More than a little luxury
A Tasmanian writer blends her love of the Tasmanian environment with her admiration for Tasmanian artisans to create a jewel.
Perched on the side of a hill in the seaside town of Lewisham, 40 minutes’ drive from Hobart, is a new little house that’s getting a lot of attention. From the road, it would be easy to pass this gem by, but the simple dark exterior conceals a jewel. A wealth of high–end design and curated materials deliver warmth, and an outside–in philosophy brings the rugged beauty of Tasmania’s seascape into the palette. The space is small, just 9 meters in length, but it has serious impact. Proving that well–designed tiny houses can deliver everything needed for luxurious living, the architect designed home is an exemplar of innovative thinking. It’s no wonder it features in this year’s TV Series Grand Designs.
Owner Alice Hansen wanted to create a home that was small and beautiful – a celebration of what Tassie is. As a freelance writer, Alice wanted a small mortgage that she wasn’t tied to, but it was important to have a space that was inspiring.
“I wanted the house to let Tassie do the talking. I wanted simple lines with not too much going on so that nature could be drawn in. I wanted the house to be a shelter more than anything else. To cocoon me from the outside, but not detract from the external environment,” says Alice. “I also wanted an outdoor bath, and to be able to see the stars from my bed at night.”
A floor to ceiling Tasmanian Oak framed window makes up the entire front of the home. The view provides an everchanging scene of activity both human and wild. While discussing the merits of timber over aluminium for window frames with stylist Lucy Given, a giant sea eagle appeared almost on cue riding the up–draft above the coast right in front of the home. I thought, ‘Wow, you don’t see that every day,’ but maybe here you do. Everything about this house speaks to grandeur.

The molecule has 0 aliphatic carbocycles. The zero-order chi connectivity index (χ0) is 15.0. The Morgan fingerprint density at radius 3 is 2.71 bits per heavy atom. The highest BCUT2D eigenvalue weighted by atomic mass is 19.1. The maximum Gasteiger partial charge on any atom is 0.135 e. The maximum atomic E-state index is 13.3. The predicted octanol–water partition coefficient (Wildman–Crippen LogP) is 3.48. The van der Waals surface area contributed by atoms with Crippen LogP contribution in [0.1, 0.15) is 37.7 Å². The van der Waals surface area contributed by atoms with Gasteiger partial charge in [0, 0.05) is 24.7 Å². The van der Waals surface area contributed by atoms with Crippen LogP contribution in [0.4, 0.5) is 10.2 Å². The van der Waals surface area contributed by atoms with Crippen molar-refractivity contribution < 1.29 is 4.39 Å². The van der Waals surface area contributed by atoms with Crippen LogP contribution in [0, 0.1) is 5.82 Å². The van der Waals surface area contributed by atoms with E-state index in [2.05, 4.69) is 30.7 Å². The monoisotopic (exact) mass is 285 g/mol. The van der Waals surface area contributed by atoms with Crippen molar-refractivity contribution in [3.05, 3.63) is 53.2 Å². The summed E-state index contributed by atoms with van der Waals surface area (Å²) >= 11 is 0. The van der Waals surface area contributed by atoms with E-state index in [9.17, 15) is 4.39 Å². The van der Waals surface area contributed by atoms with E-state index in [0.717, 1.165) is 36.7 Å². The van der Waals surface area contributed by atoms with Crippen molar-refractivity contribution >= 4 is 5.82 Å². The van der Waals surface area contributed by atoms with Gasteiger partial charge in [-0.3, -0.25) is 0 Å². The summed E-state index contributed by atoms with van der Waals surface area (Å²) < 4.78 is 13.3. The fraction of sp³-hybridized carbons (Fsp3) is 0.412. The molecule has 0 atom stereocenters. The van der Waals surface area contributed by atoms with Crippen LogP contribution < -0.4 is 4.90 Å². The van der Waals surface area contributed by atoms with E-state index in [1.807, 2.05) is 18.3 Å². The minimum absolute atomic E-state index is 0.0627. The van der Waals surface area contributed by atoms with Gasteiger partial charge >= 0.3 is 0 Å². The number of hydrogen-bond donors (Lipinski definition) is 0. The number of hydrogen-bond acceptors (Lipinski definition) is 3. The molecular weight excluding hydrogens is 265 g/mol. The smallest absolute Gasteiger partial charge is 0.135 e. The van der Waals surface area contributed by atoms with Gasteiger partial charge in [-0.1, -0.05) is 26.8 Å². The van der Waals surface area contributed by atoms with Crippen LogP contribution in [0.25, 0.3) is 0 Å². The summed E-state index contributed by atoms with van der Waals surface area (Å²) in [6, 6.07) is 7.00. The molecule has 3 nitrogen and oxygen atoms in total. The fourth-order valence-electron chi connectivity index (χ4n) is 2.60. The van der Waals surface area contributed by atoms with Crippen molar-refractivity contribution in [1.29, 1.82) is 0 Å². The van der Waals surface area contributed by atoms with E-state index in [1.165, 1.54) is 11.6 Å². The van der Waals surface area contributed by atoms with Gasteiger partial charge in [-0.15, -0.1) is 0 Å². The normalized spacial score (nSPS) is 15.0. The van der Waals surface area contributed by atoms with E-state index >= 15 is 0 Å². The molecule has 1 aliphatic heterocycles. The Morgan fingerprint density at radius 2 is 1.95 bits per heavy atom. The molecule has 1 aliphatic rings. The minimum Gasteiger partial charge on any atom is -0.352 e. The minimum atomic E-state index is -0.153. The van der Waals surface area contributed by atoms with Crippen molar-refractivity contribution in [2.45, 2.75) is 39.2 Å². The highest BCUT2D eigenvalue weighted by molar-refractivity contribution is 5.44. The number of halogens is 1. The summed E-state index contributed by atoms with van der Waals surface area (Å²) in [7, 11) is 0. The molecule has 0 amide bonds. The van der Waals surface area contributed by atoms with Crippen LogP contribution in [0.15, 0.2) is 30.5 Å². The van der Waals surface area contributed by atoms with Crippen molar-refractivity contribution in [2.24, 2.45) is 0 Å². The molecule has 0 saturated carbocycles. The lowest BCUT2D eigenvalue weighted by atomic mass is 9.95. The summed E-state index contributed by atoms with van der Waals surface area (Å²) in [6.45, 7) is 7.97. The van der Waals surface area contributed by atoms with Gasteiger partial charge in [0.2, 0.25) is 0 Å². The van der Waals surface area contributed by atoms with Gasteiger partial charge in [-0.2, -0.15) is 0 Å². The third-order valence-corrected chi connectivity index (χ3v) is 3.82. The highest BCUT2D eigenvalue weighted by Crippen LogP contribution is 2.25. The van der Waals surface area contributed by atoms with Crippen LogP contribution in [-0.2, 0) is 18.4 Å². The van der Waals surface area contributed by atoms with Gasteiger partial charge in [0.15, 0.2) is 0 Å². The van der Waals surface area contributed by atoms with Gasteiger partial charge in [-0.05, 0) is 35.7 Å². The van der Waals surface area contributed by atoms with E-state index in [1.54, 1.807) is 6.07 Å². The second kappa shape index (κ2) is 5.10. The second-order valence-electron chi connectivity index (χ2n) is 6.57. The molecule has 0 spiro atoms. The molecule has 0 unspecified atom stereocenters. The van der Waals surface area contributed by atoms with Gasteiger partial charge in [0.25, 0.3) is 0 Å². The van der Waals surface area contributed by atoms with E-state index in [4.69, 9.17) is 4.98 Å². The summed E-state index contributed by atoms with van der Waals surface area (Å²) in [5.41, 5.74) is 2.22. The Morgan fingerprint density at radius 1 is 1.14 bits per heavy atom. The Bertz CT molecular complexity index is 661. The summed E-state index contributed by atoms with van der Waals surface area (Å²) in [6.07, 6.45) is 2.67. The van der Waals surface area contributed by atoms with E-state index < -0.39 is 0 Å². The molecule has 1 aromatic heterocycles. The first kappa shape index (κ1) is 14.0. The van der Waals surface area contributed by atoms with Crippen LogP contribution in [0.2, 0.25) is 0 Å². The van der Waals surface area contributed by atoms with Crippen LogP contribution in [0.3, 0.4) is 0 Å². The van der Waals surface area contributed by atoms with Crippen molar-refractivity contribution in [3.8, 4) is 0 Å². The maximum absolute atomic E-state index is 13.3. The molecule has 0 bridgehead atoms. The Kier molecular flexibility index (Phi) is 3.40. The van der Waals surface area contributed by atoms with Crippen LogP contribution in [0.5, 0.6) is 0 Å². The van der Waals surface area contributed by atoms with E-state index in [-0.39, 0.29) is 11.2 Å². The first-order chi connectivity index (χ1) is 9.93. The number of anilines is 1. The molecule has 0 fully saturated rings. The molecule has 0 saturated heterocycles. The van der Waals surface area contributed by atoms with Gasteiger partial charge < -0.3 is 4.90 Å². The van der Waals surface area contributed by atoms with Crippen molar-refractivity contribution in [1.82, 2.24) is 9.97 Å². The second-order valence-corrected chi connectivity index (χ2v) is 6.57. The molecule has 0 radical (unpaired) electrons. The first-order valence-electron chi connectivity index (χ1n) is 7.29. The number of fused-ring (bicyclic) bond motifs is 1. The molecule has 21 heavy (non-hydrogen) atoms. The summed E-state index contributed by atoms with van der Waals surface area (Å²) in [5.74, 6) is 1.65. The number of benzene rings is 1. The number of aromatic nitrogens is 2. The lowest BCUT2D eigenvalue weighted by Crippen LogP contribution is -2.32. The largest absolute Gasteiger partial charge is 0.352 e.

The view has particular meaning for Alice, having always admired the sand dunes on her way to Port Arthur and wondered what was on the other side.
“I had twenty pieces of land to look at for the build ranging from Lewisham to Nubeena and Port Arthur. I came to the blocks at Lewisham first.
“I sat on one of the blocks watching the ocean and dolphins started to jump out of the water. I said oh my god this is amazing – this is my place – it just felt right. I never went to the other blocks.”
The expansive window is mirrored by glass sliding doors of the same scale on the opposite side of the living area. Complimented by cleverly positioned skylights that provide glimpses of nature, the use of glass lets natural light stream into the room giving the small footprint an illusion of space.
A Tasmanian showcase
Grand Designs became interested in the project because their viewers had requested more Tasmanian content.
For the materials within the house, Alice steered the architect towards locally sourced.
“Anything that can be Tasmanian, let’s make it Tasmanian,” she said.
“For the flooring, couch and bath I chose a timber called Hydrowood because of the story behind it. The fact that the timber has come from deep down at the bottom of a lake captures my imagination. To sit in my bath and think about where the timber has come from is worth a premium.”